Again, Pope Benedict nails it with crystal clarity: “Evil is always poisonous, it does not uplift human beings but degrades and humiliates them. It does not make them any the greater, purer or wealthier, but harms and belittles them”. He then turns to the theme of human freedom which he identifies as the root of our fears in letting ourselves grow closer to God, nervous that we might have to surrender it. He teaches:
“This is something we should indeed learn on the day of the Immaculate Conception: the person who abandons himself totally in God's hands does not become God's puppet, a boring ‘yes man or woman’; he does not lose his freedom. Only the person who entrusts himself totally to God finds true freedom, the great, creative immensity of the freedom of good. The person who turns to God does not become smaller but greater, for through God and with God he becomes great, he becomes divine, he becomes truly himself”.
Here the Holy Father identifies the struggle of our age and a sticking point for the possibility of belief for many – that if I believe in the Christian God, I must surrender some of my freedom. But as today’s feast day suggests with the example of Mary, “if we let Christ into our lives, we lose nothing, nothing, absolutely nothing of what makes life free, beautiful and great. No! Only in this friendship are the doors of life opened wide. Only in this friendship is the great potential of human existence truly revealed. Only in this friendship do we experience beauty and liberation” (Pope Benedict XVI, Homily at Mass for Beginning of his Petrine Ministry, 24th April 2005).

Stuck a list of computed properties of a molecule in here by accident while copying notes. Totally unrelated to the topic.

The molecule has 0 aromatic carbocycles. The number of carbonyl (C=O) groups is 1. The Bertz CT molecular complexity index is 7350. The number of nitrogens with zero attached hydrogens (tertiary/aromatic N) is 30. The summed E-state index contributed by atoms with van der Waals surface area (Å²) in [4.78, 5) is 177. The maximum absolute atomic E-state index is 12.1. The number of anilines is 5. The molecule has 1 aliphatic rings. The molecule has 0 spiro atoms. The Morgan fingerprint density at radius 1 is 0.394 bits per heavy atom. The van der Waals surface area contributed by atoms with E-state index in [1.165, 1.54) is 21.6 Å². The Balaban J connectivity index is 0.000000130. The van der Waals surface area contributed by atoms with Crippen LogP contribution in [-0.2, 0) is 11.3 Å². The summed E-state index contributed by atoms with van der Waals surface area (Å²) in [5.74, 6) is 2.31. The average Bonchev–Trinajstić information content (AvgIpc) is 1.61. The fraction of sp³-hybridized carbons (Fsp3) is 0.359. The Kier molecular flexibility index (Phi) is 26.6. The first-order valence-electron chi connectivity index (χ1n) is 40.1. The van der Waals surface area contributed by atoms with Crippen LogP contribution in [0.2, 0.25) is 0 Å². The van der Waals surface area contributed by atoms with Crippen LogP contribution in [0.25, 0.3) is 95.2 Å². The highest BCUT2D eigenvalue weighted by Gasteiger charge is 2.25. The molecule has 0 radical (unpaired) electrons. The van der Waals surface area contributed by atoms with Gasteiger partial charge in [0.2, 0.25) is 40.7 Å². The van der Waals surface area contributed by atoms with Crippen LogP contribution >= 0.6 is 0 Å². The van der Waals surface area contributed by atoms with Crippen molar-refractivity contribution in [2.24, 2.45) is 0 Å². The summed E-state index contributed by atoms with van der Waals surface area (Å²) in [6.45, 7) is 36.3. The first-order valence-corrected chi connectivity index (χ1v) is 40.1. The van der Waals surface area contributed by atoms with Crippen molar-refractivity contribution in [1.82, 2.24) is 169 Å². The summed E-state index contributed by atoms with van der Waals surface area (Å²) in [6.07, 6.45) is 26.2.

But in the words of Mary herself to Gabriel, we too might ask: “How can this be?” (Luke 1:34). How can we be less fearful of losing something and learn to live in a deeper and trusting friendship with the Lord? How can I learn to be more intolerant of sin in my life and discover the beauty of holiness? The answer takes us back to the mystery and nature of love. For if we believe in God’s love towards us then we trust that God will renew our freedom and joy. And because his love is close and accessible, its action calms our fears. In the beautiful words of St John Chrysostom:
“Just as heat makes things expand, so it is the gift of love to stretch hearts wide open. It is a warm and glowing virtue…For he who is loved wanders in the inmost heart of the lover without any fear” (Homilies on the 2nd Letter to the Corinthians, 13.1-2).
As someone whose immaculate and inmost heart was flooded by the love of God, Mary stands before us as a sign of comfort, encouragement and hope. As electrical current flows better through certain metals that are pure, so we become a more effective conduit of God’s grace and power, the less sin is part of our lives. Herein lies the adventure of a lifetime, to detest sin, love holiness and embrace the beauty that flows from a soul in love with God – the same beauty we see in Mary.
I conclude with the words of Pope Benedict from that wonderful reflection he left the Church on the feast of the Immaculate Conception in 2005 as he imagines Mary saying to us:
“Have the courage to dare with God! Try it! Do not be afraid of him! Have the courage to risk with faith! Have the courage to risk with goodness! Have the courage to risk with a pure heart! Commit yourselves to God, then you will see that it is precisely by doing so that your life will become broad and light, not boring but filled with infinite surprises, for God's infinite goodness is never depleted!"
O Mary conceived without sin, pray for us who have recourse to thee!